During the summer, our propagation greenhouse at Glynwood is filled to the brim with plant seedlings growing and waiting their turn to be transplanted into our fields. In the winter, it has traditionally sat empty for a couple of months, but this winter it started calling to us: "Yoo hoo, opportunity! Microgreens and shoots!" Our ears perked up at the mention of these tasty treats and we have been busy researching, trialing and developing this new venture, with the hopeful result of microgreens and shoots topping many of our hearty meals this winter.
As with growing any new crop, there has been much to learn and consider: what soil medium is best, which seed varieties are most reliable and most desirable, which seeding rate is just right, how much water is needed before it is too much. Figuring out the timing to nail down the harvest date in conjunction with CSA pickup or farm store hours has perhaps been the most challenging of all. Winter growing, whether in the ground or in the greenhouse, poses its own set of specific challenges related to limited sunlight and cold temperatures—figuring out how to keep the plants warm but ventilated enough to prevent the spread of disease is perhaps the hardest task.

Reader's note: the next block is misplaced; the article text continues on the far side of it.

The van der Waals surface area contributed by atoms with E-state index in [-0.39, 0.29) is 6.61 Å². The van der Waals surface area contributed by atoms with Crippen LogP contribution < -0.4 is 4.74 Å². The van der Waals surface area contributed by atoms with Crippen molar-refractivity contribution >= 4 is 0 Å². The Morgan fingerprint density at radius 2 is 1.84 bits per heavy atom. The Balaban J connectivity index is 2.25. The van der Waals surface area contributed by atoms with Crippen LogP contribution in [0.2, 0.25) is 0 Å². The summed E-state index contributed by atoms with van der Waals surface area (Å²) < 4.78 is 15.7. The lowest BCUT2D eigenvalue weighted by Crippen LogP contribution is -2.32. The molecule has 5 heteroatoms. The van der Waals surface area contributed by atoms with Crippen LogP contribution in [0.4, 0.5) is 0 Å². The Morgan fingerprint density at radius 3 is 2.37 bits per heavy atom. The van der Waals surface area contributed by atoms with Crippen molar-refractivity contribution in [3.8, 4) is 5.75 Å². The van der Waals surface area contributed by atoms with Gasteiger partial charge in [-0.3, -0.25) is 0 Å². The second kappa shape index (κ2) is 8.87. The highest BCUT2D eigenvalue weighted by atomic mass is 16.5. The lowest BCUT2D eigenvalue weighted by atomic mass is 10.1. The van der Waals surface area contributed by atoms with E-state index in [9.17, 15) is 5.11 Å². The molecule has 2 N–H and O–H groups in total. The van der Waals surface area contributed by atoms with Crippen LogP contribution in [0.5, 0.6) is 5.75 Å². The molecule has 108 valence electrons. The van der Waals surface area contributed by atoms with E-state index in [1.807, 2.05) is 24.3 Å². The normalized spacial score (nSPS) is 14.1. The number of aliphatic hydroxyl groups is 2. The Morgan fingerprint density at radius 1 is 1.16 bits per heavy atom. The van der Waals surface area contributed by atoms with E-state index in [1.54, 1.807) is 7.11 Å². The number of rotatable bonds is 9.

But have no fear: my desire for leafy greens in the winter is strong, and figuring all of this out is part of the fun in it. I wouldn't be a farmer if I didn't love puzzles, problem-solving, never giving up and asking for help. The lovely farmers at Lovin' Mama Farm and Maple View Farm—two Glynwood Incubator alums who have microgreen and shoot operations already in full swing—were willing to consult and share the bounty of their knowledge, which has given us a great foundation. Along with some good old trial and error ourselves, we are figuring it out and the plants are happening!
While our microgreens (a mix of broccoli, kale, radish, cabbage and mustard varieties) are harvested after only about 2 weeks of growth, with only their first true leaves poking out, they pack a ton of flavor and a nutritional punch, often containing higher nutrient levels than more mature vegetable greens. Pea shoots take a little longer to grow, but the end results are tender, sweet, and beautiful tendrils, a perfect addition to any salad. The sunflower shoots are having a harder time in the winter, but if we can figure out how to manage their needs, you'll quickly find they are a delightful, nutty snack, not to be forgotten.
This winter, you can find our very own microgreens, pea shoots, and (hopefully) sunflower shoots in our farm store and in the Winter CSA shares. I hope you too will find their leafy freshness an antidote to the winter blues.